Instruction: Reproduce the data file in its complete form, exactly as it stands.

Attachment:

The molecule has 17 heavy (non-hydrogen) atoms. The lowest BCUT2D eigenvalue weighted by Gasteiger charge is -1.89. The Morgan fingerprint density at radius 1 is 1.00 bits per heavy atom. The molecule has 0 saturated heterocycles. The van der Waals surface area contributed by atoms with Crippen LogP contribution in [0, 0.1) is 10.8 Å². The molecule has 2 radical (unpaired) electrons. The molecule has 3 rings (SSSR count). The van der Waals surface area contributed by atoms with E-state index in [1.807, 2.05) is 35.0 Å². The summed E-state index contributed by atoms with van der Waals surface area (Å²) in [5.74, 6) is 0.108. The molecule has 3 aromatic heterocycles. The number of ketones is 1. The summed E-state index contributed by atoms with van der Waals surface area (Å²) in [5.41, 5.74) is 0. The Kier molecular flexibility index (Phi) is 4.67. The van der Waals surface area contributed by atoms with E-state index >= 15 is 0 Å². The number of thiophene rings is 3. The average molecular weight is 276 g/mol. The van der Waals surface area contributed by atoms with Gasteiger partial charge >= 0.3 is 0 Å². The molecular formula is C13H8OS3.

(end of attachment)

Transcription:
The molecule has 17 heavy (non-hydrogen) atoms. The lowest BCUT2D eigenvalue weighted by Gasteiger charge is -1.89. The Morgan fingerprint density at radius 1 is 1.00 bits per heavy atom. The molecule has 0 saturated heterocycles. The van der Waals surface area contributed by atoms with Crippen LogP contribution in [0, 0.1) is 10.8 Å². The molecule has 2 radical (unpaired) electrons. The molecule has 3 rings (SSSR count). The van der Waals surface area contributed by atoms with E-state index in [1.807, 2.05) is 35.0 Å². The summed E-state index contributed by atoms with van der Waals surface area (Å²) in [5.74, 6) is 0.108. The molecule has 3 aromatic heterocycles. The number of ketones is 1. The summed E-state index contributed by atoms with van der Waals surface area (Å²) in [5.41, 5.74) is 0. The Kier molecular flexibility index (Phi) is 4.67. The van der Waals surface area contributed by atoms with E-state index >= 15 is 0 Å². The number of thiophene rings is 3. The average molecular weight is 276 g/mol. The van der Waals surface area contributed by atoms with Gasteiger partial charge >= 0.3 is 0 Å². The molecular formula is C13H8OS3.